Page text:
A friend of mine who’s currently finishing up her MFA recently emailed me to ask for advice about submitting work to literary journals:

I have been writing a few short stories recently (plus many excerpts from the thesis/novel) that I would like to take a crack at publishing somewhere. The problem? I am mystified by the way that authors find magazines that “fit” their style/writing. I’ve heard it’s best to just read lit mags to see where an author should submit, but there are so many! I looked at short stories of authors I like and saw where those stories were originally published (but they were heavy hitters like Granta and Ploughshares, which I don’t think I’m ready for).

I’m wondering if you have any advice for finding magazines and deciding which ones to subscribe to or even how to find them. I don’t necessarily want to subscribe to fifteen random magazines because I have no money and that seems like more of a crapshoot than anything else.

Have any advice on how to navigate this stuff? Anything would be much appreciated!

In responding to her, I thought I might offer up this info to everyone, since these are questions that I certainly worried about when I started writing.

First of all, researching journals is as important as doing research to write fiction. So, try not to be discouraged about the number of journals in existence, and instead think of it as a required part of your job.

Since most journals only publish short work by fiction writers, and I’m a fiction writer, I’m focusing entirely on publishing short fiction. But you can apply these rules to just about any sort of short-form writing. Essays, poems, hybrid work, etc.

With that in mind, following my friend’s example, it’s a good idea to look at collections you admire to see where the stories therein were first published. But I’d encourage you to look at more than one collection. If you want a minimum, I’d say look at no fewer than six collections. If that sounds extreme, think of it this way: if you were researching a story, you’d have to include a detail that came up four or five times, right? Same rule applies here. You’ll know the journal you want once you see it mentioned again and again.

Don’t tell yourself you’re not ready to send work to a journal just because that journal is, in current parlance, kind of a big deal. Look at your work with a critical eye. If you’ve revised it and revised it, and you’ve read it fifty times, and you’re still engaged by it, still impressed by it, admittedly still wowed by it, send that fucker out to the best journal you can. (As long as it fits within their guidelines, of course.) If you haven’t yet revised ad nauseum, but you still want to get your feet wet in terms of publication, read on.

So, let’s say that every single collection you look at has overlap in the following journals: The New Yorker, The Atlantic, Granta. Such prestige—how intimidating. What’s a writer to do? No sweat: Just look at different collections. More specifically, look at collections published by presses other than the big five.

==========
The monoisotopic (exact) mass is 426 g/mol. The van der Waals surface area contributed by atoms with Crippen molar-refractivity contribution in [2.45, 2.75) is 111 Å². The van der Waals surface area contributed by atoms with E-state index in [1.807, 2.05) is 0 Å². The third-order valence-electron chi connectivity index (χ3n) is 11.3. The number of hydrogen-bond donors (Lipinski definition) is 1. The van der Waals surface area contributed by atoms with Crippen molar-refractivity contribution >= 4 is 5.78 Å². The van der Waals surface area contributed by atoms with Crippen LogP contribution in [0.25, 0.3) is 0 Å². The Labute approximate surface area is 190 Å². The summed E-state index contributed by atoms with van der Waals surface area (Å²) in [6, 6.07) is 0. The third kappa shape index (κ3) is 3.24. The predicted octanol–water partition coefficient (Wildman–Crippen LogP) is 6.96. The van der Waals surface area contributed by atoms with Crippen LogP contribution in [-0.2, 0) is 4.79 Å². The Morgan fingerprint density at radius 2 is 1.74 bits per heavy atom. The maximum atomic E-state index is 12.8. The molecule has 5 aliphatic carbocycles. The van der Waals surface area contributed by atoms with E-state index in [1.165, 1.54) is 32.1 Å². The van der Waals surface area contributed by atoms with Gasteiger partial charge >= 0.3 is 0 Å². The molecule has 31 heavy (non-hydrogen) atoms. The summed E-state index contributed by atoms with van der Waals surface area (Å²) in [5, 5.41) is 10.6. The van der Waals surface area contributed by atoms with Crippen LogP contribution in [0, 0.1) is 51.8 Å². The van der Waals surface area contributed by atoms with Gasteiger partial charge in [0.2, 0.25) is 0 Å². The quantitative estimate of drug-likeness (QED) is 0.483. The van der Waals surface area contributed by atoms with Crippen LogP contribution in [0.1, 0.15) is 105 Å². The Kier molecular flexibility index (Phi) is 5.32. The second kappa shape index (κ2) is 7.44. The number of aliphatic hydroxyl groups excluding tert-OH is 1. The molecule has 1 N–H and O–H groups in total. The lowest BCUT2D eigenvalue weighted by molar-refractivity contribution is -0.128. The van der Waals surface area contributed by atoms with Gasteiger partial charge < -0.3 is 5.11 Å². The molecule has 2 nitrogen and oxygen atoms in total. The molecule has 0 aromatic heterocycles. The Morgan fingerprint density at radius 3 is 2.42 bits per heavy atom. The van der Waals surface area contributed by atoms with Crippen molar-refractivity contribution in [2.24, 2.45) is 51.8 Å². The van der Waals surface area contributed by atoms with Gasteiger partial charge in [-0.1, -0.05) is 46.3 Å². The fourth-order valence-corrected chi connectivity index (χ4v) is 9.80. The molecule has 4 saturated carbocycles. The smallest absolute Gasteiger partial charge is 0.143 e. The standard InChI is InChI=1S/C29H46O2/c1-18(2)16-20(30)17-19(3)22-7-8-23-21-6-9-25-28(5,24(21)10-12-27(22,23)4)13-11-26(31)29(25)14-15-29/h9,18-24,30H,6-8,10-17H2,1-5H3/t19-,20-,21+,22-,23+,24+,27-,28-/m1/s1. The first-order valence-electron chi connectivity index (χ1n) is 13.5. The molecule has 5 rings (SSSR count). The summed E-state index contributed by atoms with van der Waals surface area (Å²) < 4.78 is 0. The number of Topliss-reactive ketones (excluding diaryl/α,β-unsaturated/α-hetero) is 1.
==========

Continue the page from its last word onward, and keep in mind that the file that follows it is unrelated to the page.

This isn’t just my preference as a small press publisher talking. Small press editors are more willing to take risks on lesser known (or unknown) writers because small press publishers don’t need to recoup the expenses of printing hundreds of thousands of books each year.

If you have no idea how to find a small press book or journal, think about how you would describe your work in general terms. Then plug those terms into your favorite search engine, add “submission guidelines,” and see what comes out.

I write long fiction. My “short” stories are usually well over 10,000 words, which usually means they run about 50 pages. That limits me to approximately 25 journals where I can submit work. But let’s say I didn’t know which ones. Looking for “novella” + “submission guidelines” brings up a page at Bookfox with a list of journals that regularly feature long fiction. But your terms might not be formal constraints—maybe you write satire, or sci-fi, or gender-bending scenes about Morocco in the 1840s. (We all have our projects.) For that last one, I searched for gender fiction “submission guidelines,” and got first-page links to (among others) American Short Fiction and Story Magazine, two journals that regularly publish work by emerging writers, and a page on The Review Review for LGBT lit mags.

Regardless of how you discover the journals you want, once you’ve got your list ready, seek those journals out online. Since most print journals have at least a few examples of exemplary work on their websites, and all online journals have their archives online by dint of the medium, you don’t necessarily need to subscribe.

A TIP (slash caveat)
You’ll want to read more than one story in any given journal before submitting your work, so even if you can’t afford a subscription, you could get a back issue, which are normally offered at a discount and would provide more than enough content for you to scope the journal’s aesthetic, not to mention it would support the journal, which helps literary journals stick around.